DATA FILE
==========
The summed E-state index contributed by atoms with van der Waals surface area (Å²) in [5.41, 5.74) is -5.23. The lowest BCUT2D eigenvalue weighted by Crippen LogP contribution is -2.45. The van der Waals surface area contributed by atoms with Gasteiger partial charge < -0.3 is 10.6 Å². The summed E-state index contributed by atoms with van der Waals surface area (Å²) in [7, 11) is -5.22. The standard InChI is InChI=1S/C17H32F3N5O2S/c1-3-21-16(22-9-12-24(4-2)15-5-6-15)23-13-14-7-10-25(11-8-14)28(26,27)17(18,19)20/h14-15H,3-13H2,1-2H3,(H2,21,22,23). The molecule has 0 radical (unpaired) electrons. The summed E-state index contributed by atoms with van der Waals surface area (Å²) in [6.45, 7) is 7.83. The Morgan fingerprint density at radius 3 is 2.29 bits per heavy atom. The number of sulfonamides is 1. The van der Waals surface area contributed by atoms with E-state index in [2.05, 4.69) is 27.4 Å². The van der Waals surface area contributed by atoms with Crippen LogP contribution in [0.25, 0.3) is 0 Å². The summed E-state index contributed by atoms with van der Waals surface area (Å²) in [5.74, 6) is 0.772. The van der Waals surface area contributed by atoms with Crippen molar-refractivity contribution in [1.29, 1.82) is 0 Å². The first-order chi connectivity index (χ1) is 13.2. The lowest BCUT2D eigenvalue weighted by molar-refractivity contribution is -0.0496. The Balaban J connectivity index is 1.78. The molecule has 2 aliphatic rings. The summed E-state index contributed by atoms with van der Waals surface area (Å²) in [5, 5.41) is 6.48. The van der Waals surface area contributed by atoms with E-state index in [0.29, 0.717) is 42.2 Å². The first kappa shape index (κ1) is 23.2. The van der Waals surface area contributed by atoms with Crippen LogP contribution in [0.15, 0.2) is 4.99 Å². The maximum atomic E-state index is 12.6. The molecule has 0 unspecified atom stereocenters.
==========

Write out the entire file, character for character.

The summed E-state index contributed by atoms with van der Waals surface area (Å²) in [5.41, 5.74) is -5.23. The lowest BCUT2D eigenvalue weighted by Crippen LogP contribution is -2.45. The van der Waals surface area contributed by atoms with Gasteiger partial charge < -0.3 is 10.6 Å². The summed E-state index contributed by atoms with van der Waals surface area (Å²) in [7, 11) is -5.22. The standard InChI is InChI=1S/C17H32F3N5O2S/c1-3-21-16(22-9-12-24(4-2)15-5-6-15)23-13-14-7-10-25(11-8-14)28(26,27)17(18,19)20/h14-15H,3-13H2,1-2H3,(H2,21,22,23). The molecule has 0 radical (unpaired) electrons. The summed E-state index contributed by atoms with van der Waals surface area (Å²) in [6.45, 7) is 7.83. The Morgan fingerprint density at radius 3 is 2.29 bits per heavy atom. The number of sulfonamides is 1. The van der Waals surface area contributed by atoms with E-state index in [2.05, 4.69) is 27.4 Å². The van der Waals surface area contributed by atoms with Crippen LogP contribution in [0.25, 0.3) is 0 Å². The summed E-state index contributed by atoms with van der Waals surface area (Å²) in [5.74, 6) is 0.772. The van der Waals surface area contributed by atoms with Crippen molar-refractivity contribution in [1.29, 1.82) is 0 Å². The first-order chi connectivity index (χ1) is 13.2. The lowest BCUT2D eigenvalue weighted by molar-refractivity contribution is -0.0496. The Balaban J connectivity index is 1.78. The molecule has 2 aliphatic rings. The summed E-state index contributed by atoms with van der Waals surface area (Å²) in [5, 5.41) is 6.48. The van der Waals surface area contributed by atoms with E-state index in [0.29, 0.717) is 42.2 Å². The first kappa shape index (κ1) is 23.2. The van der Waals surface area contributed by atoms with Crippen LogP contribution in [0.15, 0.2) is 4.99 Å². The maximum atomic E-state index is 12.6. The molecule has 0 unspecified atom stereocenters.